Q6: TAG! You’re it! What is your question about assessment? Or one that you hear frequently asked?

Performance-based Assessment – December 19, 2017

Moderator: Josh Ogilvie (@joshogilvie4), Teacher
Topic: Assessment Architecture

Q1. What are some important characteristics of assessment in a performance-based context?

Q2. How does assessment in a knowledge-based context differ from assessment in a performance-based context? 

Q3. What role does knowledge play when it comes to assessing student learning in a performance based context? 

Q4. How can performance-based assessments promote student learning and growth rather than academic standing? 

Q5. How can we ensure assessment in a performance-based context is fair and appropriate for all students? 

Q6. How might performance-based assessments contribute to student learning in all subject areas?

Q7. How can performance-based assessments support transitions between the different levels of schooling (ie. elementary to middle school, middle school to high school, high school to post-secondary)?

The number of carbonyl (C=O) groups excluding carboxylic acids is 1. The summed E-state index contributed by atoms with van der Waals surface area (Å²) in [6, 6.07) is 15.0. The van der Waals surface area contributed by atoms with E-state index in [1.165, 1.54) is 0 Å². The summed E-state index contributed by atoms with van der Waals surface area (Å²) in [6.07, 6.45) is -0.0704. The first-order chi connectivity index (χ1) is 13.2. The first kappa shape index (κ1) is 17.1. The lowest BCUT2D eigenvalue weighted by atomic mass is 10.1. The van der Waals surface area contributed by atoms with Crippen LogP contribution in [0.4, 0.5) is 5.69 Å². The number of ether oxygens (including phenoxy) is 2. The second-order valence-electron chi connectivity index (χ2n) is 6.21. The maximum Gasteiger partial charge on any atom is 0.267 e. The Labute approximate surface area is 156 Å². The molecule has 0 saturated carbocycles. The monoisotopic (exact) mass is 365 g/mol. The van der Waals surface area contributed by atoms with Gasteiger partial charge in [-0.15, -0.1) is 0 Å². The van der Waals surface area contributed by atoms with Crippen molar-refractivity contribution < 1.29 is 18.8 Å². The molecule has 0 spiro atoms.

Activating Energy and Attention on the Right Things – December 5, 2017

Moderator: Cassandra Erkens (@cerkens), Assessment Center Architect
Topic: Student Investment

“As a result of the appraisal, the student activates energy and attention along one of two pathways: (1) the growth pathway or the (2) well-being pathway.” – Dylan Wiliam

Q1: What is the difference between remembering and learning?

Q2: How can we ensure that our classroom assessments are more focused on measuring learning and not just remembering?

Q3: What are the behaviors, beliefs, and attitudes of intentional non-learners?

Q4: How do we use assessments to build efficacy and hope in learners who are many years behind their peer group?

Q5: How can we re-engage those who have opted to protect themselves from taking risks and possibly failing?